Jean Paul Sartre, adapted from the play by Alexandra Dumas, translated by Frank Hauser
A Thelma Holt and Yvonne Arnaud Theatre production
Yvonne Arnaud Theatre, Guildford
The Kean of the title was one Edmund Kean. Born of humble origins in the late 18th Century he became a drunkard, a womaniser, a fantasist, but most importantly he became an actor an actor of such originality and explosive style that he rivalled the great John Philip Kemble and there could not have been a greater contrast. Kemble was tall, aloof, patrician, and performed his Shakespearean characters with oratorical authority, whereas Keans style was described by Coleridge as like reading Shakespeare by flashes of lightening. His Shylock was a revelation when this short, swarthy figure exploded onstage wielding a butchers knife, and his Richard the Third became a legend, but it was his private life which intrigued. He never stopped acting a part, a part which constantly changed as he regularly re-invented himself, and Dumas and Sartre have put their own interpretation on the section of his life that we see here.
Viewed as if from backstage, Kean is in full flow with the final scene of Richard the Third and as the curtain descends the audience responds with rapturous applause. Now the scene changes to a cocktail party and Kean is obviously welcomed in high society with even the Prince of Wales being a close friend and confidant. Here I became slightly bemused as, in this cross-century production, the characters are in 1950s style costume while still referring to Kean and Kemble as if they are contemporaries. Once this anomaly is accepted the play proceeds at a cracking pace with Mark Thompsons exquisitely detailed sets particularly of opulent dressing room and of public bar - constantly switching. I have to mention that these were constructed by Miraculous Engineering as their swift sliding, gliding and clicking precisely yet unobtrusively into place is very impressive.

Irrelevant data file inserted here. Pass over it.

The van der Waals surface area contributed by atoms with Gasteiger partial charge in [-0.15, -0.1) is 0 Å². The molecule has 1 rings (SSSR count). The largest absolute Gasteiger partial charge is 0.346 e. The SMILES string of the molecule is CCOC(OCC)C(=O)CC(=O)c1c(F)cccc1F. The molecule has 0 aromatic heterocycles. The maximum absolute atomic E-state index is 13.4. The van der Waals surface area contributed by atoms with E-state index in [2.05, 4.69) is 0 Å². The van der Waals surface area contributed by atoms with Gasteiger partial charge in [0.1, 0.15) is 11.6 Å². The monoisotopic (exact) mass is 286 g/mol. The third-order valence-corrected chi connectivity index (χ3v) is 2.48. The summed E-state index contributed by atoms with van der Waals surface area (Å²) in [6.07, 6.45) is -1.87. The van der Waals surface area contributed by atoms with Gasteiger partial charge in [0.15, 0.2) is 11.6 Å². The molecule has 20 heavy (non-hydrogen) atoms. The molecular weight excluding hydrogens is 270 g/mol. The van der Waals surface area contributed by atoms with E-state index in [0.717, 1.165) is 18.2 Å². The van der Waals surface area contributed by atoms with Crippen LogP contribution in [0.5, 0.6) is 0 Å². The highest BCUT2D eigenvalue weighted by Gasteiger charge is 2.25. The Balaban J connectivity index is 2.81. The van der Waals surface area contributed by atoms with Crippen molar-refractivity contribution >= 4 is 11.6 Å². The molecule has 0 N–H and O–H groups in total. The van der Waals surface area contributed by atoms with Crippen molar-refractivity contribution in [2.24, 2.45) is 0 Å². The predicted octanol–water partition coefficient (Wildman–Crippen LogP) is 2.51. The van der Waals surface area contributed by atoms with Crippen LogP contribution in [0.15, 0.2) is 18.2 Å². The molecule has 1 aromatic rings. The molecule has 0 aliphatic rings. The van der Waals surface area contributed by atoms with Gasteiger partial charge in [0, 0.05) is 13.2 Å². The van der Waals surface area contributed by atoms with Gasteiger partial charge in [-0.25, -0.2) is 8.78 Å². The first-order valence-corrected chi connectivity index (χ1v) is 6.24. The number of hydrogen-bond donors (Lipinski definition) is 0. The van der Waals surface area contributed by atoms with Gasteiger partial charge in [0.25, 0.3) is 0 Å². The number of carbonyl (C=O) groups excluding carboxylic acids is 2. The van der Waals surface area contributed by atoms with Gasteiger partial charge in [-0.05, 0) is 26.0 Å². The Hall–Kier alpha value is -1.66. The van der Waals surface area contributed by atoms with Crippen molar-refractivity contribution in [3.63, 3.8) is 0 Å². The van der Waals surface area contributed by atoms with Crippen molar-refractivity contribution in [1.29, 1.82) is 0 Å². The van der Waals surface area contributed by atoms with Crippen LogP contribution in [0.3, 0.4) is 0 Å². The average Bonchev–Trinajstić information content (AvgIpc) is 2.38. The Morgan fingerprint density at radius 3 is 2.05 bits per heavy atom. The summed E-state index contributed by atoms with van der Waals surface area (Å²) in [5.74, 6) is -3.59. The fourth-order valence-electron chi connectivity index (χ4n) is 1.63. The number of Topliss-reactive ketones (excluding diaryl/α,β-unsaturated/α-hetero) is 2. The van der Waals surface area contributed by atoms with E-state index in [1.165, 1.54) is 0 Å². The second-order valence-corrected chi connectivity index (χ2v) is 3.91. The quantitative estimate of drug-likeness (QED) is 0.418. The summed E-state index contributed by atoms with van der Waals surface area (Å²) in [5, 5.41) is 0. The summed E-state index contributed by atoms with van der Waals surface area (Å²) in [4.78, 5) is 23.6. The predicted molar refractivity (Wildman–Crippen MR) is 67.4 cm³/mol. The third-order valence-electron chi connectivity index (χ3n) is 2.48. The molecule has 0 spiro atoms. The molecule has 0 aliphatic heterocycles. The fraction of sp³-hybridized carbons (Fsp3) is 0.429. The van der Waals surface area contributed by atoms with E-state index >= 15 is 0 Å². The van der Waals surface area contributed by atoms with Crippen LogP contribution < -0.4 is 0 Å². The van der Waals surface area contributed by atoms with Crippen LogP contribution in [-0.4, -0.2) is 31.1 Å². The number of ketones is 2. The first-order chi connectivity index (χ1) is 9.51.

Playing an actor who is always acting takes an exceptional performer to cope with the constant changes of persona, and you could not have a more exceptional actor than Antony Sher who plays the ostentatious Kean with panache. Laughs come thick and fast in this satirically farcical production with Keans preposterous assumption of his importance and his constant switching of characters to suit his mood, but the wistful A real passion must be wonderful and What am I except what you have made of me? Fantasy - illusion. show he is fully aware of his pretensions, at least in Sartres existentialist view.
Jane Murphy is Anne Danby, a pert and innocent young lady admirer of Kean who is determined to marry him and she always gets her own way but he is also involved with Elena, the Countess de Koefeld (Joanne Pearce), so of course complications develop with a remotely controlled secret door coming into play, and jealousies between the two ladies adding to the complications. There is a hilarious scene with Anne Danby taking the part of Desdemona but improvising her lines to suit herself causing the frantic intervention of prompter/dresser Salomon (a flawlessly judged performance by Sam Kelly).
Alex Avery is a debonair, man-of-the-world Prince of Wales, and Robert East the calm distinguished Danish Ambassador, the Count de Koefeld, so relaxed that he falls asleep during Keans performance which is often the way with husbands.
Under Adrian Nobles expert direction not a foot is put wrong, the whole cast perfoming with style, sincerity and perfect timing, but it is Sher who excels and lifts the whole show to the heights. Quite Magnificent!
Touring to Bath, Malvern and Brighton prior to opening at the Apollo, Shaftesbury Avenue on 30th May.
Philip Fisher reviewed it in the West End.
This review was first published in Theatreworld Internet Magazine
Reviewer: Sheila Connor